Saturday, November 21, 2009



20th November, 2009

Presidents Yoweri Museveni, Paul Kagame (Rwanda) Jakaya Kikwete (Tanzania), Mwai Kibaki (Kenya) and Pierre Nkurunziza (Burundi) at Arusha, Tanzania during the signing of the East African Common Market Protocol yesterday. This was part of the celebration to mark 10 years of the revival of the East African Community after its collapse in the 1970s

THE five leaders of the East African Community (EAC) have signed a landmark agreement for a common market which allows free movement of people, goods, labour and capital across the member countries.

The ceremony, that took place in Arusha, Tanzania, coincided with the 10th anniversary of the Community. It was attended by presidents Yoweri Museveni, Mwai Kibaki of Kenya, Jakaya Kikwete of Tanzania, Paul Kagame of Rwanda and Pierre Nkurunziza of Burundi.

The common market agreement comes into effect on July 1, 2010 after ratification by the member countries.

The next stage will then be to adopt one currency and later a political federation or one East African president.

Under the common market, East African citizens can enter another country without a visa. Limitations can be imposed by individual countries on grounds of public policy, security and health.

The protocol also allows for the right of residence, free movement of service and capital, and protection of cross-border investments.

The presidents signed the protocol during a colourful ceremony at Arusha International Conference Centre. Initially, the signing was to take place at the Sheik Amri Abeid Memorial stadium in full view of the public.

“The tradition is that all the protocols establishing the East African Community institutions are signed in public in order to be witnessed by the people,” Kikwete had explained.

However a heavy downpour marred the programme, prompting a change of venue. The common market is the second stage in the EAC integration process and comes 5 years after the launch of the customs union.

The five presidents also laid the foundation stone for the headquarters of the EAC, a project co-funded by Germany.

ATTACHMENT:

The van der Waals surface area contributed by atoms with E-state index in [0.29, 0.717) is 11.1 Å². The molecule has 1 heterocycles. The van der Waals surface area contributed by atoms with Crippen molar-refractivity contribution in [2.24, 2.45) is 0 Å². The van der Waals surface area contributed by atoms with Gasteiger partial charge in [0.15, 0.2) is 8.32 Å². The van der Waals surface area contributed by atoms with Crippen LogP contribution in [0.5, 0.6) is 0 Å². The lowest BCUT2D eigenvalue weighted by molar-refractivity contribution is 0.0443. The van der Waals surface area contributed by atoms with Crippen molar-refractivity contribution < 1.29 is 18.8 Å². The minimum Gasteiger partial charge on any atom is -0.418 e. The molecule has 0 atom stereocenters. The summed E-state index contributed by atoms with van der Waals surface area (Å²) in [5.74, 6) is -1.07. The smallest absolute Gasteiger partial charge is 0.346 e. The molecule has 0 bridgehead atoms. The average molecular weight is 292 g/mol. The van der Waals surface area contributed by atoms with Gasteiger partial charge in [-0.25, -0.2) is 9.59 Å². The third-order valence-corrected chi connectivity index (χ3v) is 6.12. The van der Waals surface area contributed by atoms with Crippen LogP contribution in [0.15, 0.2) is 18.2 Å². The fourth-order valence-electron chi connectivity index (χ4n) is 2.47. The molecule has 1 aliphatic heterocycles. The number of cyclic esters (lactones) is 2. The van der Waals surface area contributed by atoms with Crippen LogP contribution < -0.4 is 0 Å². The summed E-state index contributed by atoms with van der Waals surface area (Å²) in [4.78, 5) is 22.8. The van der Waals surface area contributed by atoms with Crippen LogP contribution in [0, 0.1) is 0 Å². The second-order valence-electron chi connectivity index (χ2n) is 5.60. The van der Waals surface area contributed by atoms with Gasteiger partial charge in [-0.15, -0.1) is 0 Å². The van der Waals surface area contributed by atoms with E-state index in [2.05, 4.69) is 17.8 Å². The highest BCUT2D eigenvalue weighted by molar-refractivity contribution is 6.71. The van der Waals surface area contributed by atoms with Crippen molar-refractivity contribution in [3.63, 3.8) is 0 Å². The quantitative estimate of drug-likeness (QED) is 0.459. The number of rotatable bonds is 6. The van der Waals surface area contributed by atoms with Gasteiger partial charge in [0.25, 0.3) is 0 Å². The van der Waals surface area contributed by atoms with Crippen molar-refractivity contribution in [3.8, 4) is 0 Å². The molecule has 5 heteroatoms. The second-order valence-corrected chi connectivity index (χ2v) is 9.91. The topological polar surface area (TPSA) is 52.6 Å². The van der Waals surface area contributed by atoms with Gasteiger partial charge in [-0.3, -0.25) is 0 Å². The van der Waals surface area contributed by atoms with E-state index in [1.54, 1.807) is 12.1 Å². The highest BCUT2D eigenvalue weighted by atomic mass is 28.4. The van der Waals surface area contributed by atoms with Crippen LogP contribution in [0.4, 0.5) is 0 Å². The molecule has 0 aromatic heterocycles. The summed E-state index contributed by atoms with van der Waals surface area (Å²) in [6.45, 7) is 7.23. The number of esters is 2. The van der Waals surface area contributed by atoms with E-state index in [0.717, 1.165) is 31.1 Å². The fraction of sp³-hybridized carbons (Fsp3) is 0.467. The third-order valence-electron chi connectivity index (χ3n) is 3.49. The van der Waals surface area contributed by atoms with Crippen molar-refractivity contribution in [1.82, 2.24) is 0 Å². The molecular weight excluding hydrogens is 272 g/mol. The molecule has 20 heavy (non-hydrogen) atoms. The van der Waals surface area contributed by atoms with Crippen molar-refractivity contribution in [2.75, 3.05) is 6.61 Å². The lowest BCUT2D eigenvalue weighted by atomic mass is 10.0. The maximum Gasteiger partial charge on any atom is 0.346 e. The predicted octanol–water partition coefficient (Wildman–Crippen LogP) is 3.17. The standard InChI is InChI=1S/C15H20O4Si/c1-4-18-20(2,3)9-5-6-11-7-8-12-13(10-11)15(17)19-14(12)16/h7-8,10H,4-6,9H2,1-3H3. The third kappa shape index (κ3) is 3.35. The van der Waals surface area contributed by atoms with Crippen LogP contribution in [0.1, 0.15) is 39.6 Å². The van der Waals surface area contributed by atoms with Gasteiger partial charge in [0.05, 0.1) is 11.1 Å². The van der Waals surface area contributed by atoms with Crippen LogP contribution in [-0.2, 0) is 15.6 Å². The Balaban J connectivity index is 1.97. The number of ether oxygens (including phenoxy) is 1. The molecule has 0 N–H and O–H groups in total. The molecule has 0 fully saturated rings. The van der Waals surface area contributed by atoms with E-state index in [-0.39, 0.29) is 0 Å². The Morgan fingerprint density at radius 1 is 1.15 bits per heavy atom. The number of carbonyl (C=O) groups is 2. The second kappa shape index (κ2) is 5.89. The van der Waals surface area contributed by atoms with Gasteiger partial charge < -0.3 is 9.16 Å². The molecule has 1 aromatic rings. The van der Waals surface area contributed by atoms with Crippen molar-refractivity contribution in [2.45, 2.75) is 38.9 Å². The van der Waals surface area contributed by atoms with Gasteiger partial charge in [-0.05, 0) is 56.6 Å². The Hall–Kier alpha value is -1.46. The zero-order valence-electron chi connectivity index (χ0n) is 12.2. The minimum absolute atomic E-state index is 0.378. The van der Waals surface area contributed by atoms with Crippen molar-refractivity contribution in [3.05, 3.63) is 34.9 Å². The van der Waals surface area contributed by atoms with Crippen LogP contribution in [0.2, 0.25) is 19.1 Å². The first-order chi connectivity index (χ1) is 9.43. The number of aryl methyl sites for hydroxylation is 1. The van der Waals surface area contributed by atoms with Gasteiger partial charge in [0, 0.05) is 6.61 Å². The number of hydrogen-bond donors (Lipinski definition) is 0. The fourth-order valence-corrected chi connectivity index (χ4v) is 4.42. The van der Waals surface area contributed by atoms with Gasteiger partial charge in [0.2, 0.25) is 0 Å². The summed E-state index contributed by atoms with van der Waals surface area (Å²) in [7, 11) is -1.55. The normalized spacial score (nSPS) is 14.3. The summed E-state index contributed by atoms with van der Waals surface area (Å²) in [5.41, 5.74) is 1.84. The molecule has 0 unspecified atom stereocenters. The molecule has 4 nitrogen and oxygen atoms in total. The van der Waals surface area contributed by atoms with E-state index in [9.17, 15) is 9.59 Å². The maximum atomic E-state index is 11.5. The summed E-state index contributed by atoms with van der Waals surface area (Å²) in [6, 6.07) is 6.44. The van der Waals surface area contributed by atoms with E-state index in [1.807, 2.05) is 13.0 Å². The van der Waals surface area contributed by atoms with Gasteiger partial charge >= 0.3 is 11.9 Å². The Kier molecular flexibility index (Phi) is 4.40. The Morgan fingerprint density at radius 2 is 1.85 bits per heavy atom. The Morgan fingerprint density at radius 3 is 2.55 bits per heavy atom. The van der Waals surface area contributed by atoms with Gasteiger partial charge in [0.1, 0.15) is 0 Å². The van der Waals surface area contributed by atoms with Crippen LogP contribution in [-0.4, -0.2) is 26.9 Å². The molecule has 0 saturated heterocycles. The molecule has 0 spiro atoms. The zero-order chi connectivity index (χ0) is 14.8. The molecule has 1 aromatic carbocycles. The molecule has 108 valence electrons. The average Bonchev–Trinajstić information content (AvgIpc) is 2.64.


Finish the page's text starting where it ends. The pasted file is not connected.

In his address, President Yoweri Museveni called for investment in oil exploration and assured East Africans that the recently discovered petroleum in Uganda will benefit the entire region.

A jovial Museveni said the oil exploration companies were initially opposed to the idea of building a refinery and, instead, wanted to build a pipeline to export the crude oil. “Then I made a trip to Iran, which is not a popular country in some parts of the world. Through the president, I learnt that they have nine refineries and are building another seven.”

He said the discovery of petroleum deposits in Uganda is a signal that there may be oil in other parts of the western rift valley, which is shared by Tanzania, Rwanda and Burundi. He stressed that agriculture should not be neglected because petroleum is a finite resource that will get exhausted one day. The money accrued from oil should be used to build infrastructure for transport, energy, and science, he noted.

Rwandan President Kagame, who handed over the chairmanship to Kikwete, said signing the protocol signaled the “passing of a region of states competing with each other, and welcoming a region with common interests and aspirations.” The establishment of the customs union has enhanced trade among the member states, he noted adding that the fear of loss of revenue of some countries has been removed.

During the ceremony, certificates were awarded to individuals who contributed to the Community’s success. Edith Mwanje, the PS of the Ministry of East African Affairs, Moses Kaggwa, the chief negotiator for Uganda, and Ambassador Onen received certificates.

Ochen of St Mary’s Kisubi was the second runner-up in the students’ essay contest. He got a certificate and $1,200.

Under the common market protocol, the countries agreed to eliminate all barriers to trade, harmonise standards of goods and implement a common trade policy. They also agreed on freedom of movement of labour, provide for social security benefits and establish common standards for workers’ and employers’ associations. Except for Tanzania, the rest agreed to use national identity cards as travel documents.